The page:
Slight over-exposure, and control during development is at once the safest and best method of producing a bromide print. In my own practice I invariably over-expose to the extent of from 5 to 10 per cent, on the estimation obtained from the trial slips. At the " first stage " the developer is increased to one-sixth normal with one drop of bromide, then in stages as required up to the normal, with the addition of one drop of 10 per cent, bromide at each stage. With regard to individuality you can work your will with the print, having it completely under control.

Sponge development may be applied with equal facility.

Exceptionally hard negatives and those which have been under-exposed, containing great contrasts, may be successfully treated in the following way.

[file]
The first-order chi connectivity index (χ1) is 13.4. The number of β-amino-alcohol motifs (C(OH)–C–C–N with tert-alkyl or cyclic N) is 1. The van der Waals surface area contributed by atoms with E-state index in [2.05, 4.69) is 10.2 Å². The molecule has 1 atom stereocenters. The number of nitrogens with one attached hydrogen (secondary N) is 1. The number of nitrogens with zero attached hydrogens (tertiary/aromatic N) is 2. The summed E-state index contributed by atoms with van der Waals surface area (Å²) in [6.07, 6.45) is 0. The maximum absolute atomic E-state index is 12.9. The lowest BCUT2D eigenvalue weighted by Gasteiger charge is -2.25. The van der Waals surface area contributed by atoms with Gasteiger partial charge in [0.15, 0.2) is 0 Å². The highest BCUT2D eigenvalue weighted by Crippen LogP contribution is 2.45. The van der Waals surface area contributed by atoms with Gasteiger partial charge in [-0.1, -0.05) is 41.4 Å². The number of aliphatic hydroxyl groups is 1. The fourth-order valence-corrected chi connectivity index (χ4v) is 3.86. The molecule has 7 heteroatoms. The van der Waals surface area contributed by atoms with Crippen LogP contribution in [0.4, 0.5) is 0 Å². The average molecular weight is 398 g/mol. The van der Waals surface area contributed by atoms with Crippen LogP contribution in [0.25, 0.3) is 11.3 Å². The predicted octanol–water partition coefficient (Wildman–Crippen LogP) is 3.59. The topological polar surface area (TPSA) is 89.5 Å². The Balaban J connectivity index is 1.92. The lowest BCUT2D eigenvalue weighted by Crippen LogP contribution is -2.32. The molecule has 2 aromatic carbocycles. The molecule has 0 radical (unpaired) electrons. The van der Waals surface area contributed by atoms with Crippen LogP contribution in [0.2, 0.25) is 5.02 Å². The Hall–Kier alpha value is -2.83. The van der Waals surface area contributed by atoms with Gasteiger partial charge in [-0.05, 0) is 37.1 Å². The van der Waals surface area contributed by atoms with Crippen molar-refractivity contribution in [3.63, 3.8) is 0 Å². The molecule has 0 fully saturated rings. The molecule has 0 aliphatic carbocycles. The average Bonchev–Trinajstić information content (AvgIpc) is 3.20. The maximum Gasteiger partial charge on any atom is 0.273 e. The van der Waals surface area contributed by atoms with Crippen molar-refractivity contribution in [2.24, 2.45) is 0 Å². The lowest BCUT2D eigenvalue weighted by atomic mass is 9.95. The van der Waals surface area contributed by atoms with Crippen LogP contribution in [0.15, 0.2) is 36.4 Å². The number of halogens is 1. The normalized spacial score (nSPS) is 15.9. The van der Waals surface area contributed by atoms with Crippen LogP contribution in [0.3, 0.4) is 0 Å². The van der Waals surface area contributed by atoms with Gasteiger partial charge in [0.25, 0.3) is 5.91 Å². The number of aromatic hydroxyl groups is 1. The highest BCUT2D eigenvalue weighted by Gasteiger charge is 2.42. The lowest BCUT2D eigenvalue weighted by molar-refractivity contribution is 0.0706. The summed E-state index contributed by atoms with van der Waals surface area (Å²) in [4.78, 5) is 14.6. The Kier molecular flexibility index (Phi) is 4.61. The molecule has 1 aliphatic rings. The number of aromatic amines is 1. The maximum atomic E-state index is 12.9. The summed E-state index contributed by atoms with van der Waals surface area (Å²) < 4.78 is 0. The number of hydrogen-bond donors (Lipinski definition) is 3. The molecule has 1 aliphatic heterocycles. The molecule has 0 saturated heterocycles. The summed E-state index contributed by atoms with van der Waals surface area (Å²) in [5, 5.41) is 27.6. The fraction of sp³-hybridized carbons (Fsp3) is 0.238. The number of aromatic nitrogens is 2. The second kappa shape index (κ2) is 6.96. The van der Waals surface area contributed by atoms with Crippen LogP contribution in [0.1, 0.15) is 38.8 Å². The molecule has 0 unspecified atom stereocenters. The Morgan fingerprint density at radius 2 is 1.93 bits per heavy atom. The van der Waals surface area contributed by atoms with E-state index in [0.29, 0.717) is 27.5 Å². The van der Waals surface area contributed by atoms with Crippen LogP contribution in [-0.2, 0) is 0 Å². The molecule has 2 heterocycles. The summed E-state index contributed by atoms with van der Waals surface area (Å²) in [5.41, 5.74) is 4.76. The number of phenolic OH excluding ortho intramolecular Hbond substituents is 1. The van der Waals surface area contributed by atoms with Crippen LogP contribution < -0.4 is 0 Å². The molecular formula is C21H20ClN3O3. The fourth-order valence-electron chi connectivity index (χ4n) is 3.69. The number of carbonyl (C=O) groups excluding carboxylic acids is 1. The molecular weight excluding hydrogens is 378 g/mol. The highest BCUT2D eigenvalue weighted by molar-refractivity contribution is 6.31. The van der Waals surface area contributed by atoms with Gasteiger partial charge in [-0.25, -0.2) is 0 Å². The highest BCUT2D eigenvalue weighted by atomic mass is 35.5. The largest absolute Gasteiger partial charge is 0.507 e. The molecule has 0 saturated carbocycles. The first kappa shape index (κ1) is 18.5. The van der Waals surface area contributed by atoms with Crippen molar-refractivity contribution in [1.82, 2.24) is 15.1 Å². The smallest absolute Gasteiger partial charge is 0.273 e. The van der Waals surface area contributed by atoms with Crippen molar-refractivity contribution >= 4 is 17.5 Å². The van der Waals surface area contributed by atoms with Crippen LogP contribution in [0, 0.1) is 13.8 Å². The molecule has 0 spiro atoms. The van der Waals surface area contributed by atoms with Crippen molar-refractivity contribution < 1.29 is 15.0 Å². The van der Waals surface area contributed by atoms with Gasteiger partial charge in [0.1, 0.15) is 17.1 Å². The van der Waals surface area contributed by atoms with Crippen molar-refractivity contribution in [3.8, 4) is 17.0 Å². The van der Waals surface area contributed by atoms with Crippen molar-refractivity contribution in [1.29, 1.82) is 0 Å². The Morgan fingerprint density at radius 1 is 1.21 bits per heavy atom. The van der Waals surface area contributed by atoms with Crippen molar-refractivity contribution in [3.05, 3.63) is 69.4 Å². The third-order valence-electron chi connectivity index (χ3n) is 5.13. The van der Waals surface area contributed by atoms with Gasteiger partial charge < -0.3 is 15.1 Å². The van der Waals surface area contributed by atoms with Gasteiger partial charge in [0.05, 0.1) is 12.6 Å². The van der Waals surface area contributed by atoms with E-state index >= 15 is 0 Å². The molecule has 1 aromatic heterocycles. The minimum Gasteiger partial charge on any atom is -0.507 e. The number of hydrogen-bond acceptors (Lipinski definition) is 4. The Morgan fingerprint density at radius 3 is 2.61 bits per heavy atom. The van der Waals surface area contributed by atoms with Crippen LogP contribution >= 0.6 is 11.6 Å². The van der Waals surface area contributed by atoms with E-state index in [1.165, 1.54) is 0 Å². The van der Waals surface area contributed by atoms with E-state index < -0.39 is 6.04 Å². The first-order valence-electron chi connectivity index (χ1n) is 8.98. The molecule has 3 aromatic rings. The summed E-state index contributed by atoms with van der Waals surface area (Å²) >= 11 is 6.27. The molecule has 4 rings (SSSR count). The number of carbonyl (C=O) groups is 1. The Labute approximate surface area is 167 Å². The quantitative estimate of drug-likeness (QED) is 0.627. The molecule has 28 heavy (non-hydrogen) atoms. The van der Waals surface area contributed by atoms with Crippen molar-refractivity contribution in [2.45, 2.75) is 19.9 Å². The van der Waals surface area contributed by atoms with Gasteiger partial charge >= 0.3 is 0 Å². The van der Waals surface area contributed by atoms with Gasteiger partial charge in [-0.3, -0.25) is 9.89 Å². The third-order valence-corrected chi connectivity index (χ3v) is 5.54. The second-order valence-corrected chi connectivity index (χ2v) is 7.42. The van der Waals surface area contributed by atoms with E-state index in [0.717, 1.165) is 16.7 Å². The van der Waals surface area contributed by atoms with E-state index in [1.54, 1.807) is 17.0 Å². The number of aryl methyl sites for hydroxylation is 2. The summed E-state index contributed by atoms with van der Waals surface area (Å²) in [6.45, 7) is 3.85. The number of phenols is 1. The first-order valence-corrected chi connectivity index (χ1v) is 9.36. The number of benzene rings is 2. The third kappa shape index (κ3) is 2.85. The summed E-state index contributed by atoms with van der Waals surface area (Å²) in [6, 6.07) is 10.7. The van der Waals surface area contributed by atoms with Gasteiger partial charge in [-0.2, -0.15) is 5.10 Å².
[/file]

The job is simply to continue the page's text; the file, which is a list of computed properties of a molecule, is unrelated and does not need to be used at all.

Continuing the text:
Obtain the correct exposure—that is, the exposure necessary to just print through the highest light—and develop with a normal developer to the limit of reduction.

Having found this, increase it for the intended print by three or four times. Develop with a normal solution diluted from six to ten times till it has attained nearly the desired intensity. This at first will entail some careful judgment, but a little practice will soon enable one to perform it with accuracy.

Fix and wash the print, and then bleach and intensify as described under intensification.

■ By this means negatives used for any other printing process_may be equally well adapted to bromide work. In this process prints should be judged by reflected light, not by transmitted light.